The South Arabian alphabet is thought to have developed from the Proto-Sinaitic
alphabet in about the 9th century BC. It is known from inscriptions found in Eritrea,
Babylonia and Yemen dating from between 9th century BC and 7th century AD, and
was used to write Sabaean, Qatabanian, Hadramautic, Minaean, Himyarite and
proto-Ge'ez, extinct Semitic languages once spoken in southern parts of
the Arabian peninsula. It is also known as the Old Yemeni alphabet
or المُسند (musnad).
The South Arabian was used for monunmental inscriptions, and was also carved
into wooden sticks, which were used as everyday documents.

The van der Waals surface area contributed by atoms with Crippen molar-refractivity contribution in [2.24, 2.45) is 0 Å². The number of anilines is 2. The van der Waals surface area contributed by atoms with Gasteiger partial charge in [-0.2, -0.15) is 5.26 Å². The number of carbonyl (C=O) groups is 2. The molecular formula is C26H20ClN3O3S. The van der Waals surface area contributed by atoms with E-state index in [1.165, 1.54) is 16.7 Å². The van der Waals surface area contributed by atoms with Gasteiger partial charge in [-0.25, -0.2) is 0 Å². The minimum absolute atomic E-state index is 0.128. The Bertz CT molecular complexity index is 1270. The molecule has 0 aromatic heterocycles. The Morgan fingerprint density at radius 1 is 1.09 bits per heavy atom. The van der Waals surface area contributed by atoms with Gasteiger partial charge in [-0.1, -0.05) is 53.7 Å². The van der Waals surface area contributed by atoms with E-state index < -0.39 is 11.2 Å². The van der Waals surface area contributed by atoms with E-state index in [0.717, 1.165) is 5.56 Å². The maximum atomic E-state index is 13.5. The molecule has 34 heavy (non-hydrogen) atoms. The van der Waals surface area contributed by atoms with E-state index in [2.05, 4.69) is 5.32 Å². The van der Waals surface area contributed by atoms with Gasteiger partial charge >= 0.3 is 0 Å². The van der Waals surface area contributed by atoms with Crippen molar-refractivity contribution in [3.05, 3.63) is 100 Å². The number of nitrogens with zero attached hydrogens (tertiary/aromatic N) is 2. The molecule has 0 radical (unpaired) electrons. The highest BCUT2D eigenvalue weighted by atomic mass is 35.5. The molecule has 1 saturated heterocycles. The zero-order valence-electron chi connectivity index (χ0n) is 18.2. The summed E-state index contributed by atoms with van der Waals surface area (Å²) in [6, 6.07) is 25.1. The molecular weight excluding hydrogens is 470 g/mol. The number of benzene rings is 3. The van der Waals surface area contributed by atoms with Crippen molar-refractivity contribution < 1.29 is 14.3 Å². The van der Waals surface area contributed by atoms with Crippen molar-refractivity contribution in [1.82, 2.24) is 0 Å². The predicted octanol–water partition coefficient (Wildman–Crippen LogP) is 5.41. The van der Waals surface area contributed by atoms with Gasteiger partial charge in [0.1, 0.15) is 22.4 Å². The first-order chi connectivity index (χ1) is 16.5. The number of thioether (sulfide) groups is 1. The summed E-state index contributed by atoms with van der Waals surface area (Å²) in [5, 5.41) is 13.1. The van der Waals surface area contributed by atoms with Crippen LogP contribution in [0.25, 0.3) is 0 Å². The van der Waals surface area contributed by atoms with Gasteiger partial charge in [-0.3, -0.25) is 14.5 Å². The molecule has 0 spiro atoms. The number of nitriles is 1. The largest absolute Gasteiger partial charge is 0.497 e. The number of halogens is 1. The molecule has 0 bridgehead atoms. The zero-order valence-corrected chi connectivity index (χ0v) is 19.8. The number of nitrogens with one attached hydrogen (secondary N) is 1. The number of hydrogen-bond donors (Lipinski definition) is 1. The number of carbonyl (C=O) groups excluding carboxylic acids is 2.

Type of writing system: abjad / consonant alphabet
Direction of writing: usually right to left in horizontal
lines, and sometimes left to right
Used to write: Sabaean, Qatabanian, Hadramautic, Minaean,
Himyarite and proto-Ge'ez
Words were separated with a vertical bar (|)
South Arabian alphabet
The top row of letters are written in monumental style, while the bottom
row of letters are in cursive style.